I just read a wonderfully powerful story. One that would not have been possible with out photographs. The heroine of the story is Annie Correal, a reporter for the New York Times. I am so happy that she took the time to rescue this precious photo album and return it to the family members it... Continue Reading →
This sounds like a great event! The Global Cemetery Meetups are happening October 7-9 Attend this special event or plan one of your own. Visit a cemetery in need to take photographs and videos of headstones, explore the grounds, and share stories and discoveries with others who want to make a difference. With your thoughtful... Continue Reading →
I have been looking for information on my Paternal Grandmother, for a very long time. Growing up I knew a lot of about my Maternal side (didn’t know the word then) but very little about my Paternal side. I had an assignment in Middle School asking me to fill out my family tree. A very familiar story. I zipped through it writing down all the names of my maternal ancestors. And when I came to my Father’s side, I was stumped. I knew my Dad’s name, but that was it. My Dad’s parents both died when my father was young. And He never spoke about them and I didn’t think to ask. I went to the Marion County (Indiana) Health Department right after work (the office is open late on Wednesday’s) and did a search for her death record based on the information on Find a Grave. I went into the office and requested her death certificate, it was her! I was beyond excited. I felt like a huge weight had been lifted from my shoulders. I also felt like I was finally giving Grandmother Sissy the respect she so richly deserved. RIP Grandma Sissy!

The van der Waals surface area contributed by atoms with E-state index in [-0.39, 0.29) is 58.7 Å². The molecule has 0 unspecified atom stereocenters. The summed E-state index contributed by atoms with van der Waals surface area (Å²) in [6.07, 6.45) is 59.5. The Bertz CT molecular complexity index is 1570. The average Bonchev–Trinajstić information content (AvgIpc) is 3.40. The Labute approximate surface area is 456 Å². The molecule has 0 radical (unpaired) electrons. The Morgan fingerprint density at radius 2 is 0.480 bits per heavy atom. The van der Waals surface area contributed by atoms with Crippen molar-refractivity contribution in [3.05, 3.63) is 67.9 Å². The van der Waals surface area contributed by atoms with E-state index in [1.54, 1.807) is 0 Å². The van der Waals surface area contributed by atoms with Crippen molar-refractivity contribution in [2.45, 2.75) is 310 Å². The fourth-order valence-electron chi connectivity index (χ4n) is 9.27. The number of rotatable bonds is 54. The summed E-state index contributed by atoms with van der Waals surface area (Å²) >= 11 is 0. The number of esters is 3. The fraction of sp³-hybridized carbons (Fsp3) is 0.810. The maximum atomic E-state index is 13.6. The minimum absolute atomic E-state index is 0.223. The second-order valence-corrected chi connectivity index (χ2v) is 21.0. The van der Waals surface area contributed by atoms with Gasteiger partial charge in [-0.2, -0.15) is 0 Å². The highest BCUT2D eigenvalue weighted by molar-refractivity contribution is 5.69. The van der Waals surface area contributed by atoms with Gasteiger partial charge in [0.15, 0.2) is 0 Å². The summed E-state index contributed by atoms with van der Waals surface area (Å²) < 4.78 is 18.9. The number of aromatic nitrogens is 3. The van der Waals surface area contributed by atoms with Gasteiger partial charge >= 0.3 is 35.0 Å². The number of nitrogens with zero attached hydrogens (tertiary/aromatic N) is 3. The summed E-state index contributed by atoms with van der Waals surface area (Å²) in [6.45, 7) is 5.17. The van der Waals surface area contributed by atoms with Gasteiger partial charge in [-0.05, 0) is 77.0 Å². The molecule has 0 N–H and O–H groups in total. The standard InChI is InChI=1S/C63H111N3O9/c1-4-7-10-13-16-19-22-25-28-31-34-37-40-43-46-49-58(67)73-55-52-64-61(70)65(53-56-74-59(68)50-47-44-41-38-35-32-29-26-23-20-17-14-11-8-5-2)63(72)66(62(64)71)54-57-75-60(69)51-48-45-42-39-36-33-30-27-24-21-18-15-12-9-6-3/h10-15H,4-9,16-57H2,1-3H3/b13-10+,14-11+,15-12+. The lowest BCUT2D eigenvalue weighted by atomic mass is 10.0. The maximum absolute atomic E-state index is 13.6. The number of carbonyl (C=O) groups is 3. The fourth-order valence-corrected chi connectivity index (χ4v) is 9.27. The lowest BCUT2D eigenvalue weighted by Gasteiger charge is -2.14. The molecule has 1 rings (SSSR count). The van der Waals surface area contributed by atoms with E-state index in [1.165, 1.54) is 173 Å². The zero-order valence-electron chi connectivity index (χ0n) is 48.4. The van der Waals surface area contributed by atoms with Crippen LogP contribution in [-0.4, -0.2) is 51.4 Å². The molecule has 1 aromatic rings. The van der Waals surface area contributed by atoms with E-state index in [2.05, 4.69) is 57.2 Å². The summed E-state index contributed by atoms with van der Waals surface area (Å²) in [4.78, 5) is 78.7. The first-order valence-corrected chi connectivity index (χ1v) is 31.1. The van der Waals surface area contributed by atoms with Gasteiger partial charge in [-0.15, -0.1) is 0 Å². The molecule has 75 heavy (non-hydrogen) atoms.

"Illuminating the Life and Work of Carter G. Woodson through His Papers" Celebrate Black History Month with the Library of Congress through the papers of its founder, Dr. Carter Godwin Woodson. Known as the "father of Black history" in 1915 Woodson established the Association for the Study of Negro Life and History, now the Association... Continue Reading →
Record of the Week: The Book of Negroes by Netisha on February 5, 2015 This February, the Rediscovering Black History blog is kicking off a new feature – the Record of the Week. Every Thursday during Black History Month there will be a post highlighting one of the records from the National Archives’ vast holdings.... Continue Reading →
Priceless heirloom or hot commodity. Would you part with a family treasure for any amount of money? Should individuals stipulate in their will what should or shouldn't happen with precious items after their passing? Are some items literally priceless? Food for thought. To learn more about this particular story click on the link below. http://www.huffingtonpost.com/2015/01/11/martin-luther-king-estate-suit_n_6452108.html
http://www.indianahistory.org/events#.VMrY_i48SFq Click on the link above to register for the class which will be held on February 7, 2015, 10 AM - 12 PM.
The WordPress.com stats helper monkeys prepared a 2014 annual report for this blog. Here's an excerpt: A San Francisco cable car holds 60 people. This blog was viewed about 1,600 times in 2014. If it were a cable car, it would take about 27 trips to carry that many people. Click here to see the... Continue Reading →
The 2014 National Archives Virtual Genealogy Fair begins TODAY! http://www.archives.gov/calendar/genealogy-fair/ Take time to check out this wonderful resource. Do you wish you could attend a great genealogy fair, but you lack the time and money. Well here's your chance. This fair is as close as your nearest wifi connection. Visit the National Archives for the 2014 Virtual... Continue Reading →
Great news! The State of Indiana in partnership with Ancestry.com is going to digitize and post online 13 million birth, death and marriage records for access by Hoosiers. The records older than 75 years will be available in 2015. For the full press release visit http://goo.gl/fvnKrr .